The United States Government Has Updated Automotive Cybersecurity Advice

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Cybersecurity isn’t the first thing that comes to mind when most people think of the automotive business. A two-ton steel box on wheels doesn’t exactly scream “computer,” but as cars grow increasingly interconnected with the rest of the world and with each other, it’s evident that cybersecurity is more important than ever before for modern automobiles.

The National Highway Traffic Safety Administration released guidelines for the development of new automobiles and their underlying software stacks on Wednesday. This paper is an update to the agency’s 2016 guidelines and places a heavy emphasis on connected cars and their related safety systems. It was initially published in the Federal Register last year.

The NHTSA sees improvements to car sensors as one of their top priorities. The government agency singles out sensor tampering as a developing area of vehicle cybersecurity concern, noting that the ability to modify sensor data might pose a danger to safety-critical systems. The NHTSA recommends that car manufacturers take precautions against Lidar and radar jamming, GPS spoofing, tampering with traffic signs, camera blindness, and the stimulation of machine learning false positives.

The NHTSA is also looking at vehicles that may get software updates wirelessly. The government has demanded that the manufacturer ensure the security of not just the most important upgrades for the vehicles themselves, but also the servers that house the OTA updates, the method by which the updates are sent from the servers to the vehicles, and the updating process itself. The NHTSA also that manufacturers think about outside cybersecurity dangers such insider threats, man-in-the-middle attacks, protocol weaknesses, and hacked servers.

Full PDF of Cybersecurity For Modern Vehicles

Hardening access to car firmware may help fend off cybersecurity risks for both remotely updatable and unupdatable vehicles. Many car companies currently achieve this by locking down the ECU firmware with encryption, however this may occasionally be bypassed with a bench flash. Automakers, according the NHTSA’s request, are urged to “use state-of-the-art procedures” to avoid this. While the potential effects on the aftermarket are unclear, they are likely to be bad news for auto tuners.

The NHTSA’s inclusion of less-than-revolutionary material is the last caveat. Most suggestions are either based on the NIST security framework or are recycled from the 2016 handbook, both of which are still relevant today.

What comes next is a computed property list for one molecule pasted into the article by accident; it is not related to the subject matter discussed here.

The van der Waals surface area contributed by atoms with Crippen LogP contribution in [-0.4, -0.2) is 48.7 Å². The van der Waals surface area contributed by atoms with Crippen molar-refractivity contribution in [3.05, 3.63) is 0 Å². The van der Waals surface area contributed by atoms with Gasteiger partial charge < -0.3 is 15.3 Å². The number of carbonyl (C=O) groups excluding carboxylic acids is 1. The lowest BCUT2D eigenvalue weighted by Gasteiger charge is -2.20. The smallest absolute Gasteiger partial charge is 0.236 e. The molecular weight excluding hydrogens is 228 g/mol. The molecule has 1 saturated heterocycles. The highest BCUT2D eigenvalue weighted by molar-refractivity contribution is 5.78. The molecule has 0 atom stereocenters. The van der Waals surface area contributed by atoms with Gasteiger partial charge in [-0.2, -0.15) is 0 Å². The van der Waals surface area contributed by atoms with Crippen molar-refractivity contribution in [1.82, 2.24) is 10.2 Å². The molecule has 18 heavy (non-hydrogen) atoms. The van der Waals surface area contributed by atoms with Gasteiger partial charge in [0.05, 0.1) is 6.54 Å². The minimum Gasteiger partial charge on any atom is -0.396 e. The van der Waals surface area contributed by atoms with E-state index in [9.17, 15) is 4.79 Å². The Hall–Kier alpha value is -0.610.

Among the 2016 best practises that were carried over, aftermarket devices stand out as an essential component. Even if it doesn’t appear like an aftermarket gadget may affect safety-of-life systems, NHTSA says it should be developed with that in mind and go through the same security screening as the car. Unassuming gadgets like insurance dongles and telemetry collecting devices may be exploited as proxies in more sinister assaults. As a result, the National Highway Traffic Safety Administration suggests isolating vital safety signals from the rest of the CAN Bus’s data. Isolating signals delivered to traction control actuators, which regulate the actual braking function, is one way to thwart replay and spoofing attacks.

Another aspect of the previous set of recommendations that has been carried over is the need of keeping vehicles in good working condition. During the recent right-to-repair battle in Massachusetts, industry trade organisations cited a statement from the NHTSA stating that cybersecurity safeguards should not unnecessarily limit access to third-party repair services. It was stated in a court filing by the industry association that in order for manufacturers to comply with the right-to-repair provisions approved by voters, they would have to “render inoperative cybersecurity design components” placed un automobiles. This may not have been such a significant deal if the industry had followed the NHTSA’s 2016 (and now 2022) requirements.

The onus of implementing these suggestions remains on the carmaker, though. The NHTSA just disseminates these optional recommendations to manufacturers so that they may raise their own cybersecurity maturity in accordance with their tolerance for risk. Yet, in a quickly developing field like linked automobiles, this sort of direction is essential. Without a regulating agency to show the way, the consequences of future attack surfaces might be much worse than just opening doors, and the attack surfaces of today may only be a fraction of what the industry sees in the future.

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